When it comes to making powerful computer chips, Advanced micro-devices †AMD -3.66%† is the best in its class. The company is an incredibly versatile producer serving a variety of purposes, including gaming, the data center and even virtual reality applications.
Chips, known commercially as semiconductors, have become one of the most important manufacturing components as consumer equipment and commercial infrastructure increasingly require more computing power. It puts AMD in a prime position for long-term growth, and the company is already making significant investments in future technologies.
The stock is down 52% from its all-time high amid the broader technical sale, and the risk that a slowing economy could hurt consumer spending. But this is why it is a buy on the dip and could be a forever part of any portfolio.
AMD is deeply rooted in the future of technology
AMD is responsible for driving royalties for consumer products. The chips are in both Microsoft‘s Xbox and Sony‘s PlayStation 5, the best game consoles in the world. They also feature in Microsoft’s Surface line of notebooks and tablets.
But it gets better (and bigger). AMD semiconductors can be found in: Tesla‘s full line of electric vehicles, controlling the infotainment system in every car. These are not the same as the digital systems in most new, traditional combustion engine cars. Tesla’s infotainment systems control every aspect of the vehicle, from the air conditioning to the charging settings, internet browsing and even gaming.
Therefore, Tesla’s choice to use AMD for such a critical part of any vehicle is a strong confirmation of the quality of the company’s hardware.
But besides the consumer product side, AMD also shines in commercial environments. The chips power data centers used by some of the world’s leading cloud computing service providers, including Microsoft, Amazonand Alphabet‘s Google. In fact, in the recent first quarter of 2022, AMD deployed 70 new cloud instances to (among others) those multi-billion dollar giants.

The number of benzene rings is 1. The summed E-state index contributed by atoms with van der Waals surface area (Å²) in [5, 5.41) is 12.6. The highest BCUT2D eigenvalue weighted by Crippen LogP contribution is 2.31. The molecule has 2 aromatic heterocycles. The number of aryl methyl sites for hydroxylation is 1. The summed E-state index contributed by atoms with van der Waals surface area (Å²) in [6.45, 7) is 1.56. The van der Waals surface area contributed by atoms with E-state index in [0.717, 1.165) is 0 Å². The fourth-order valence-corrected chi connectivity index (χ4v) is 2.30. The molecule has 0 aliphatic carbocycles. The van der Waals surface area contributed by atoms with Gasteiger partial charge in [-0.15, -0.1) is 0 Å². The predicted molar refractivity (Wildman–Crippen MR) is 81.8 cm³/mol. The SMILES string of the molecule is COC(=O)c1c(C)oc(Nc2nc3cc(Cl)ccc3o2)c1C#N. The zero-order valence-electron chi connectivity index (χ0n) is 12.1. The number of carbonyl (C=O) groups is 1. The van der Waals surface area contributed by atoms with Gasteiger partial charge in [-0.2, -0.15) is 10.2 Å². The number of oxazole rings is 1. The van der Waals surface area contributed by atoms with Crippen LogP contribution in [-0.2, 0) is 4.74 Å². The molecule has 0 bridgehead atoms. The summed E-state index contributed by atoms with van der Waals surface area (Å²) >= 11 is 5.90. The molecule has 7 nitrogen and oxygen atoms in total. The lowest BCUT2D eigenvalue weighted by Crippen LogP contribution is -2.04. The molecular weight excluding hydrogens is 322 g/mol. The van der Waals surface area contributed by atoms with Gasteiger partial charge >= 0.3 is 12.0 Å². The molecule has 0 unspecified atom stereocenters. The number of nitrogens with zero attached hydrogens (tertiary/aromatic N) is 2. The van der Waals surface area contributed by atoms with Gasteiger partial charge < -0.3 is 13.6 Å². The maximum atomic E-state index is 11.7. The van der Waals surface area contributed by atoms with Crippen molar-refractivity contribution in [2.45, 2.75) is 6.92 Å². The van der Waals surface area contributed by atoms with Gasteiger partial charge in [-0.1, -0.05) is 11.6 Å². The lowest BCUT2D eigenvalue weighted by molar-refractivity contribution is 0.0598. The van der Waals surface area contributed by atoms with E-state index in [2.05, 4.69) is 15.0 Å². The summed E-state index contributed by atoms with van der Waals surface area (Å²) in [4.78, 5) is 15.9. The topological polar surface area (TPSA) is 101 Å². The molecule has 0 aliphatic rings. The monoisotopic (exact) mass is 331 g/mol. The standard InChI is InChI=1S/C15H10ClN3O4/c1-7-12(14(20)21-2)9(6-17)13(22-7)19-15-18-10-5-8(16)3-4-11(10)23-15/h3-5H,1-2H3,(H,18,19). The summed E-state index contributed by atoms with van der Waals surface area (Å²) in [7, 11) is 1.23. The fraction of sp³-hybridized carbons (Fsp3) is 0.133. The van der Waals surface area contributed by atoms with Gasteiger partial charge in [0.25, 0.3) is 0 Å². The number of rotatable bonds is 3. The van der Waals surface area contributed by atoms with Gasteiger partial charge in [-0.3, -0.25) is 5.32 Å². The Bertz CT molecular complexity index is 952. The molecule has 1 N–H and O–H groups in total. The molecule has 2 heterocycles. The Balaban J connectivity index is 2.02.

AMD thinks long term
Earlier this year AMD completed its $49 billion acquisition of Xilinx, which is a world leader in adaptive computing. This technology has been in development for decades, but is finding new potential applications because computing needs evolve so quickly.
Traditionally, AMD has produced CPU (Central Processing Unit) chips and GPU (Graphics Processing Unit) chips. When it finds new ways to increase performance, it designs and markets new chips for customers to upgrade. Adaptive computing turns that process upside down — it describes computer chips that can be reconfigured in a real-time, live environment, without the need for new hardware.
AMD believes this is the next frontier in computing, and it could fuel growth for the company over the next decade (or more). Between 2016 and 2021, AMD grew its revenue at a compound annual rate of 30%, and analysts expect it to accelerate to 60% by 2022. Adaptive computing could refine AMD’s lead in the semiconductor industry and give these numbers even more life.
But the company is also highly profitable, generating $4.3 billion in non-GAAP net income over the past 12 months, which translates to $3.41 in profit per share† Non-GAAP numbers cut out one-time costs and some recurring non-operating costs, such as share-based fees, so they can give a more accurate indication of how the actual company is doing.
Wall Street Is Optimistic About AMD
AMD is a very popular stock among Wall Street analysts. Of the 40 backing it, only one recommends selling, and together they have an average price target of $134.89, representing a 74% increase from where it trades today.
One company in particular — Rosenblatt Securities — thinks AMD stock could climb as high as $200 in the next 12 to 18 months. That leaves room for a 158% gain for investors buying in at the current price of $77.50.
But it’s the long term that really matters. Within the next 10 years, the semiconductor industry could exceed an annual value of $1 trillion. Given AMD’s leadership not only in current technologies, but also in adaptive computing, the stock could have risen well past Rosenblatt’s $200 target by then.